I also come here with a deep respect for Vietnam’s ancient heritage. For millennia, farmers have tended these lands -- a history revealed in the Dong Son drums. At this bend in the river, Hanoi has endured for more than a thousand years. The world came to treasure Vietnamese silks and paintings, and a great Temple of Literature stands as a testament to your pursuit of knowledge. And yet, over the centuries, your fate was too often dictated by others. Your beloved land was not always your own. But like bamboo, the unbroken spirit of the Vietnamese people was captured by Ly Thuong Kiet -- “the Southern emperor rules the Southern land. Our destiny is writ in Heaven’s Book.”

Today, we also remember the longer history between Vietnamese and Americans that is too often overlooked. More than 200 years ago, when our Founding Father, Thomas Jefferson, sought rice for his farm, he looked to the rice of Vietnam, which he said had “the reputation of being whitest to the eye, best flavored to the taste, and most productive.” Soon after, American trade ships arrived in your ports seeking commerce.

During the Second World War, Americans came here to support your struggle against occupation. When American pilots were shot down, the Vietnamese people helped rescue them. And on the day that Vietnam declared its independence, crowds took to the streets of this city, and Ho Chi Minh evoked the American Declaration of Independence. He said, “All people are created equal. The Creator has endowed them with inviolable rights. Among these rights are the right to life, the right to liberty, and the right to the pursuit of happiness.”

In another time, the profession of these shared ideals and our common story of throwing off colonialism might have brought us closer together sooner. But instead, Cold War rivalries and fears of communism pulled us into conflict. Like other conflicts throughout human history, we learned once more a bitter truth -- that war, no matter what our intentions may be, brings suffering and tragedy.

At your war memorial not far from here, and with family altars across this country, you remember some 3 million Vietnamese, soldiers and civilians, on both sides, who lost their lives. At our memorial wall in Washington, we can touch the names of 58,315 Americans who gave their lives in the conflict. In both our countries, our veterans and families of the fallen still ache for the friends and loved ones that they lost. Just as we learned in America that, even if we disagree about a war, we must always honor those who serve and welcome them home with the respect they deserve, we can join together today, Vietnamese and Americans, and acknowledge the pain and the sacrifices on both sides.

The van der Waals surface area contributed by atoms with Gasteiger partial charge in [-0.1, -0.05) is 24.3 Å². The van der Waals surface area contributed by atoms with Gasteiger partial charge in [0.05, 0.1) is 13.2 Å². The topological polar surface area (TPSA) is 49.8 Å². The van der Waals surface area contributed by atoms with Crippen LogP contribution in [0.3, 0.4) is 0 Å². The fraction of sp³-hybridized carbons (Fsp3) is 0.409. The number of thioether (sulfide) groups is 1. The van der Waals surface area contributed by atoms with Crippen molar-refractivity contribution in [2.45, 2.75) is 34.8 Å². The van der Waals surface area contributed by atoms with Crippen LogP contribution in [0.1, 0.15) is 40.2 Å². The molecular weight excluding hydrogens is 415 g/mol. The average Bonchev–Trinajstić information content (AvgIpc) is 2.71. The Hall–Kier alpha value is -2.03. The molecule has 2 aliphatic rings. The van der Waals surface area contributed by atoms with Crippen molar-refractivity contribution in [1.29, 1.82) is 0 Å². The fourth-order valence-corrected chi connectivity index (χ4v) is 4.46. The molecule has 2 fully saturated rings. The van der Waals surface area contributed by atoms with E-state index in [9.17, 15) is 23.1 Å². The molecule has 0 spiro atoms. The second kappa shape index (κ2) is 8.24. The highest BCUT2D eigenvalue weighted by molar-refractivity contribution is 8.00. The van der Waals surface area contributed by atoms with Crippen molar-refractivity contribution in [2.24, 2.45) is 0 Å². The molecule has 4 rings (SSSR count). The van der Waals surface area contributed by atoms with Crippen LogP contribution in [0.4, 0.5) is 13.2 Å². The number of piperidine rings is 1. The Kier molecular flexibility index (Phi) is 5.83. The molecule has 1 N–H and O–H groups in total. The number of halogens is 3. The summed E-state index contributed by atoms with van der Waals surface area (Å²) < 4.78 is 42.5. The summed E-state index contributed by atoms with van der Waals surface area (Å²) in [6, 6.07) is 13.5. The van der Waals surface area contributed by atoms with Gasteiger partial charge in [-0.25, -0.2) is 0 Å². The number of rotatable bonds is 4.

More recently, over the past two decades, Vietnam has achieved enormous progress, and today the world can see the strides that you have made. With economic reforms and trade agreements, including with the United States, you have entered the global economy, selling your goods around the world. More foreign investment is coming in. And with one of the fastest-growing economies in Asia, Vietnam has moved up to become a middle-income nation.

We see Vietnam’s progress in the skyscrapers and high-rises of Hanoi and Ho Chi Minh City, and new shopping malls and urban centers. We see it in the satellites Vietnam puts into space and a new generation that is online, launching startups and running new ventures. We see it in the tens of millions of Vietnamese connected on Facebook and Instagram. And you’re not just posting selfies -- although I hear you do that a lot -- (laughter) -- and so far, there have been a number of people who have already asked me for selfies. You’re also raising your voices for causes that you care about, like saving the old trees of Hanoi.

So all this dynamism has delivered real progress in people’s lives. Here in Vietnam, you’ve dramatically reduced extreme poverty, you've boosted family incomes and lifted millions into a fast-growing middle class. Hunger, disease, child and maternal mortality are all down. The number of people with clean drinking water and electricity, the number of boys and girls in school, and your literacy rate -- these are all up. This is extraordinary progress. This is what you have been able to achieve in a very short time.

And as Vietnam has transformed, so has the relationship between our two nations. We learned a lesson taught by the venerable Thich Nhat Hanh, who said, “In true dialogue, both sides are willing to change.” In this way, the very war that had divided us became a source for healing. It allowed us to account for the missing and finally bring them home. It allowed us to help remove landmines and unexploded bombs, because no child should ever lose a leg just playing outside. Even as we continue to assist Vietnamese with disabilities, including children, we are also continuing to help remove Agent Orange -- dioxin -- so that Vietnam can reclaim more of your land. We're proud of our work together in Danang, and we look forward to supporting your efforts in Bien Hoa.